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9 May 2005

Chronicles of deaths foretold

Election 2005: the future - Michela Wrong on Africa

By Michela Wrong

There is one thing you can (nearly) be sure of. The next African crisis to face the British government will appear to come completely out of the blue, as unexpected, quixotic and destructive as a flash flood careering down a desert gully.

If you look back at the past decade, what is striking is how many of the African “stories” that dominated the headlines caught both western powers and the international media on the hop, scrambling for the information needed to compose a halfway coherent statement or semi-useful analysis.

Officials were confidently anticipating a resolution to Sudan’s civil war, when a few small rebel groups excluded from negotiations started getting antsy in Darfur, sparking the ethnic cleansing that threatens to make a mockery of the peace process. Rwanda’s genocide was so unexpected that diplomats living in Kigali were cheerfully renewing their annual memberships of the local American club as the death squads got to work. The British embassy in Harare never saw Robert Mugabe’s decision to play the race card coming, and as for Eritrea and Ethiopia’s border war, its outbreak triggered baffled expressions as one identical thought – “Hang on, I thought those leaders were best friends” – went through foreign observers’ minds.

Why the surprise? It is not that Africa is particularly unpredictable. Nor is relevant information terribly hard to find, at a time when every opposition movement boasts its own website, no rebel group is without a satellite phone, and “conflict prevention” has become an industry in its own right. It is sheer western indifference that ensures Africa retains its capacity to gobsmack.

As a correspondent based in Nairobi for the Financial Times, I once calculated that I, a passing freelance “stringer” rather than a staff member, was nominally responsible for more than 40 countries. And yet the FT, renowned for the breadth of its Africa coverage, has far more correspondents in the field than its rivals. The embassies are afflicted by the same attitude as the media. Their desk-bound staff find themselves having to report authoritatively back to headquarters on countries they have never visited. All this is because no one in authority really wants to hear what the foot soldiers have to say; no one is interested in their warnings about a continent with minimal economic and political clout. It takes a lot to attract the attention of the lumbering brontosaurus that is government strategy, which prefers to deal with one foreign policy issue at a time, and when the dinosaur finally notices, it grumbles, “Why didn’t you warn me earlier?”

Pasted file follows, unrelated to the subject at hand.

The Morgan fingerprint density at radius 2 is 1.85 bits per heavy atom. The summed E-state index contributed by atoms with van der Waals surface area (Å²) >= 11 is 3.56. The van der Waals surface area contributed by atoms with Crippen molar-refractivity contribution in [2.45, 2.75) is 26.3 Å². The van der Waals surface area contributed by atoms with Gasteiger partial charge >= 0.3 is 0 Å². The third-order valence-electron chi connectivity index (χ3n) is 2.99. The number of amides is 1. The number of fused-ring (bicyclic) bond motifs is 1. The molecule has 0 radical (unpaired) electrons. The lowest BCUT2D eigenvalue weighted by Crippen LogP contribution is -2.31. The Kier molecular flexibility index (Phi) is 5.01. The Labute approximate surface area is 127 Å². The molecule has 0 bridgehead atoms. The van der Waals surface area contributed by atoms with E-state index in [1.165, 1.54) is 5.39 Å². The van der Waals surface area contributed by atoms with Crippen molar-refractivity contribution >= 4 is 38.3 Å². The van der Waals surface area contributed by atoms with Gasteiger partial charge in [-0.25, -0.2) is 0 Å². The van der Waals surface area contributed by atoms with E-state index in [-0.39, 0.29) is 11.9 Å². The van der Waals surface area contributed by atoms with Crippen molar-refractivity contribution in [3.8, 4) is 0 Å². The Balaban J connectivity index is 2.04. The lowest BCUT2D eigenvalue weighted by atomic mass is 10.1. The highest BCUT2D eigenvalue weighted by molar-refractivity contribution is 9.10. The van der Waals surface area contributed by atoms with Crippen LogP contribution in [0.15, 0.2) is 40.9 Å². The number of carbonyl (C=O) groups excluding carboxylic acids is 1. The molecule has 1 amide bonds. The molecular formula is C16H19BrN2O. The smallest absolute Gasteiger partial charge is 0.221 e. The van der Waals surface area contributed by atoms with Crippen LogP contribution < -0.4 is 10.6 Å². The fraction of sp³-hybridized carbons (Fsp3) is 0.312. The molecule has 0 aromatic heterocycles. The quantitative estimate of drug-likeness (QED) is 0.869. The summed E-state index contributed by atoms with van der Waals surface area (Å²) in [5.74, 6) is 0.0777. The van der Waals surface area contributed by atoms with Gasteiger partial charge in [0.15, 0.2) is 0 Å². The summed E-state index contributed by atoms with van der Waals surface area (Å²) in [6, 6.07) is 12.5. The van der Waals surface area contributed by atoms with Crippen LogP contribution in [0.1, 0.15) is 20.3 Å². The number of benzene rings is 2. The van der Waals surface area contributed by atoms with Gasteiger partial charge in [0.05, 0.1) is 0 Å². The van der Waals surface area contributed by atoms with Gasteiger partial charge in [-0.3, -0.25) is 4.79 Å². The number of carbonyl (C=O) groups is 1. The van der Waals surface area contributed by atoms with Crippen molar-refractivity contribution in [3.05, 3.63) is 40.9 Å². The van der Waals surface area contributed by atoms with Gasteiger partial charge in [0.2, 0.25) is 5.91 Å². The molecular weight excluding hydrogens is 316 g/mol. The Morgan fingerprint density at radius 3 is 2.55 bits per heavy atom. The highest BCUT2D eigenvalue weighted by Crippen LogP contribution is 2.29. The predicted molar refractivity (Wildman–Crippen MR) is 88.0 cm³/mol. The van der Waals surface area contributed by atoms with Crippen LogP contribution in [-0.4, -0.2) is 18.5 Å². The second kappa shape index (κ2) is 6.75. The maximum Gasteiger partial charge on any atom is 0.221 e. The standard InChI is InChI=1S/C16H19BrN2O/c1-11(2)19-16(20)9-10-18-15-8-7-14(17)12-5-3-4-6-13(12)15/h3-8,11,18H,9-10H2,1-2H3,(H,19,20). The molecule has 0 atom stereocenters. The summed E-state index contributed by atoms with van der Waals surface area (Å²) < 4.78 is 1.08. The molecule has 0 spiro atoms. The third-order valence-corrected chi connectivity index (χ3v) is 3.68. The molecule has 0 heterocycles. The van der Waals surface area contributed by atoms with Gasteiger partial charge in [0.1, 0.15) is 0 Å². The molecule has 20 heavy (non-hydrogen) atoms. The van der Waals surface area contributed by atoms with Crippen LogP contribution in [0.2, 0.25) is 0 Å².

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So there are some predictions about Africa that any fool can make today, and stand a fair chance of being proved right: that in the next few years, the horrors in Darfur will grow to the point where British intervention becomes hard to resist. That a new war between Eritrea and Ethiopia will explode. That Mugabe will die, but the brutal system he has created will live on. That the continent may well experience the world’s first conflict – in the shape of the growing wrangle about the Nile – over water. These are chronicles of deaths foretold.

Yet the crisis that will fill our television screens will almost certainly come from a part of Africa few ordinary folk have heard of, and whose very name – last glimpsed in an H Rider Haggard novel, perhaps, or the

memoirs of the explorer Richard Burton – newsreaders will struggle to pronounce. And the aid workers, itinerant stringers and lowly embassy staff who saw it coming will roll their eyes, as officialdom struggles to conceal its astonishment.

Michela Wrong writes a fortnightly column for the New Statesman